Australia is faced with a skills shortage and will miss out on cashing in on the resources boom if the federal government doesn't invest in trade training, says the chair of Skills Australia.
Phillip Bullock, who heads the independent advisory body, said 12 million new workers had to be trained before the end of 2025 to meet growing demand.
"If we continue with current levels of investment there's a high chance we will not meet demands (of the) growth in the economy," he said at the launch of the Skills for Prosperity report in Sydney recently.
"Without significant reform, we risk missing out on many of the opportunities presented by the resources boom and face the prospect of becoming less competitive in the global economy."
The report, the most comprehensive review of the vocational education and training system in two decades, recommends increasing subsidies, extending scholarships and establishing a workforce development program to improve the skills of trainers.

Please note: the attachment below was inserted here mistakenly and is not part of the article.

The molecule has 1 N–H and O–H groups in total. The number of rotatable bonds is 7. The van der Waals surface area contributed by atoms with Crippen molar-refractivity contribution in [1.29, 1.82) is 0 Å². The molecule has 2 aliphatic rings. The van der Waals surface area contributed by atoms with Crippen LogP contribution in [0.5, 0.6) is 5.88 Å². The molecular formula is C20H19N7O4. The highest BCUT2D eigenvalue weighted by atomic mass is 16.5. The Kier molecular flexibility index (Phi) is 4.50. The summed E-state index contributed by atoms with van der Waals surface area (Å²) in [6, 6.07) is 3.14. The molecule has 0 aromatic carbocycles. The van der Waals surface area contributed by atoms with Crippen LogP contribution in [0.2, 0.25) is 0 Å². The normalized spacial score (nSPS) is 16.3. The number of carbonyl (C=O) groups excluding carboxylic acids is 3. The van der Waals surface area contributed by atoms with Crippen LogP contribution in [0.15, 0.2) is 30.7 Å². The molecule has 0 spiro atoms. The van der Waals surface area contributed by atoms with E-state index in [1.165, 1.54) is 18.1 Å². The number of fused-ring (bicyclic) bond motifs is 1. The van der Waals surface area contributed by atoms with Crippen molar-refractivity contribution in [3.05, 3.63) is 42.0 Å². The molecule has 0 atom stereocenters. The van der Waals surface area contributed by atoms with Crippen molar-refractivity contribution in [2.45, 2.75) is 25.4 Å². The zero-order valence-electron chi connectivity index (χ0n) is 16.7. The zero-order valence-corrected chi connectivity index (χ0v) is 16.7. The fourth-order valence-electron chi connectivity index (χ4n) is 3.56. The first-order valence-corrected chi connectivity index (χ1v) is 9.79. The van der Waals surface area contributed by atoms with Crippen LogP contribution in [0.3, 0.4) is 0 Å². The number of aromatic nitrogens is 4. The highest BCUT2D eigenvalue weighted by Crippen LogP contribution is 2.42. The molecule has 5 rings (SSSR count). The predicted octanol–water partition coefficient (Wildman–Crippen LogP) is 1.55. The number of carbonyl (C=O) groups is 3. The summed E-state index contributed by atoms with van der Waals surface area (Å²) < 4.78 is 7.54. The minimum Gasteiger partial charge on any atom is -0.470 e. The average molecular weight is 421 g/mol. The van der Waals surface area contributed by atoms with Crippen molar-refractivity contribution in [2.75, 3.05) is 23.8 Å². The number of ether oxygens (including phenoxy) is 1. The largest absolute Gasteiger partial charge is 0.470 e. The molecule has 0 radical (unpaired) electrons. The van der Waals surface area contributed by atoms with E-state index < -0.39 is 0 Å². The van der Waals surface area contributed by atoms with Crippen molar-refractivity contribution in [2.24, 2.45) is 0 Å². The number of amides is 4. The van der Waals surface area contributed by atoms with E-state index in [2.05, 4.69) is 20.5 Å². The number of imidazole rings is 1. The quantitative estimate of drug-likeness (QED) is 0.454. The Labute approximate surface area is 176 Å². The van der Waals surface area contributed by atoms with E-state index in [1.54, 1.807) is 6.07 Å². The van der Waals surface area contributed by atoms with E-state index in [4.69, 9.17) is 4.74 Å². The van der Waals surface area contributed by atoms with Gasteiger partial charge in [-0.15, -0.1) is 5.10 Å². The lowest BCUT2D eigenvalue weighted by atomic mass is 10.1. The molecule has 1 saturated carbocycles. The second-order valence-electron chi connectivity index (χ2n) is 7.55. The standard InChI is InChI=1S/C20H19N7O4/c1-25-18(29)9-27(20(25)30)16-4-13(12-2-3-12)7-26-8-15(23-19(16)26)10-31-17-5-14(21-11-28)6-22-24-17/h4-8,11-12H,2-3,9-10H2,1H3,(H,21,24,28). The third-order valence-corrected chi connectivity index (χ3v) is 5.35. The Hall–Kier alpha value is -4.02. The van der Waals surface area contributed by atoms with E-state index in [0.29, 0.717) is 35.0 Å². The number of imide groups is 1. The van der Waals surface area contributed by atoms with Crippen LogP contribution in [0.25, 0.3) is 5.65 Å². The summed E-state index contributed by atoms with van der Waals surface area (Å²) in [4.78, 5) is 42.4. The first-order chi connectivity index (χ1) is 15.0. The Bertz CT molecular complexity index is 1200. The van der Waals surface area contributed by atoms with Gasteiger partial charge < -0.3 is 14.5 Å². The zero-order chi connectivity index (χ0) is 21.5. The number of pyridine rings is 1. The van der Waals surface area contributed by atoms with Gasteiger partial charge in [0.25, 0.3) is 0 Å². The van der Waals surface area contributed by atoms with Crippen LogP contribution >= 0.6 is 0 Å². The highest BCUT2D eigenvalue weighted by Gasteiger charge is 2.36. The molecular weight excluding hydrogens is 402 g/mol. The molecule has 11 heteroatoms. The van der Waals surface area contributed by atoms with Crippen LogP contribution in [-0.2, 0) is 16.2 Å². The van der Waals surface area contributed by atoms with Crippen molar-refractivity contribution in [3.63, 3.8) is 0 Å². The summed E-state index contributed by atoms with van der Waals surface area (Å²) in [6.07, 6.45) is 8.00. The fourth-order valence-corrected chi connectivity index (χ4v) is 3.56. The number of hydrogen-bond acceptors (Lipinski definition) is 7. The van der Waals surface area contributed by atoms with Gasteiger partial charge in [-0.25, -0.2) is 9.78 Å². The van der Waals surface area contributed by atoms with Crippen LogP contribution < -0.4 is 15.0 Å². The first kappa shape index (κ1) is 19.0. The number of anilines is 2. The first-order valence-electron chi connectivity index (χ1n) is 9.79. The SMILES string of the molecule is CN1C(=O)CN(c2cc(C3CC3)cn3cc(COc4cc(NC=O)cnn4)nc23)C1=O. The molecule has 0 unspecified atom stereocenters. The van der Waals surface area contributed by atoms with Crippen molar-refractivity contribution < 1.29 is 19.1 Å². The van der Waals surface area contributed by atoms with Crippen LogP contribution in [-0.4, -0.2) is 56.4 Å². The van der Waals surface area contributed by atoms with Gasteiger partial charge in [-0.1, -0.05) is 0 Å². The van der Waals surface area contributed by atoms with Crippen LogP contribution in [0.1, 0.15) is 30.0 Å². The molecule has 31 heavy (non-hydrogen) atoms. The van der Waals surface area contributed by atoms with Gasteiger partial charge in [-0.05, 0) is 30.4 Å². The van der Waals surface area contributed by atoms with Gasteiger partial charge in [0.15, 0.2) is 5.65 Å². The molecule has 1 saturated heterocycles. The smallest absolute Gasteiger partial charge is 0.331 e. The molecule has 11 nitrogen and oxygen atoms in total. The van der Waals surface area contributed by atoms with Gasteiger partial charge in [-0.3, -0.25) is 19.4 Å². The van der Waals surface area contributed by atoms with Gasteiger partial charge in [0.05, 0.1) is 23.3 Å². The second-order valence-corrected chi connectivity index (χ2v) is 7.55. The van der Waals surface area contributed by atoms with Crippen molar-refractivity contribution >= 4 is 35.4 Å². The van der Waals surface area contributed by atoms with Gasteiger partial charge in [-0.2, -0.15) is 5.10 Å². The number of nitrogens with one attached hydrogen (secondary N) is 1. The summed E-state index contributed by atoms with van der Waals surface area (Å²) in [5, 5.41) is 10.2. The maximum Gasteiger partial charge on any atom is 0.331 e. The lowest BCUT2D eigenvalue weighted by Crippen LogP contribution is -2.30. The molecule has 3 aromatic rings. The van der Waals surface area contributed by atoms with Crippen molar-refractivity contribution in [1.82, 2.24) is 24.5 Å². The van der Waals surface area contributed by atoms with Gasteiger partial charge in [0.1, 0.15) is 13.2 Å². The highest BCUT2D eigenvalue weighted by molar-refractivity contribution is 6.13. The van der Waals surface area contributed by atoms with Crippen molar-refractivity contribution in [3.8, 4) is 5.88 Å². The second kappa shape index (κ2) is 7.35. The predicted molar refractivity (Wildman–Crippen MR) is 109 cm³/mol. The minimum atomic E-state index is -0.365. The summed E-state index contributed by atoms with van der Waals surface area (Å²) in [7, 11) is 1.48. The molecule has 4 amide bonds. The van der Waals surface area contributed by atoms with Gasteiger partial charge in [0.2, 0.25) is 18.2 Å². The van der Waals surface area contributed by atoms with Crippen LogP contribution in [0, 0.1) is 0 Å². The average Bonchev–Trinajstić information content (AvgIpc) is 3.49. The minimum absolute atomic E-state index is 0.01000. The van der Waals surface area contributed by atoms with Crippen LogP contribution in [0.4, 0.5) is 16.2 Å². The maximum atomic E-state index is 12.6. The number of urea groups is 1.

All vocational courses up to certificate III would be fully subsidised under recommendations in the report.
For Certificate IV and above, the report recommended a partial public subsidy, with co-funding between individuals and governments, supported through an income contingent loan.
The report said the sweeping overhaul was "vital to future growth and prosperity" and would cost $12 billion over the next eight years.
Federal Workplace Relations Minister Chris Evans, in Sydney for the report's launch, said the government was determined to deliver reforms.
"We need to give every Australian every opportunity to get the training they need to access higher skilled and well paid jobs," Senator Evans said.
"Building a responsive training system is vital if Australia is to achieve a globally competitive edge."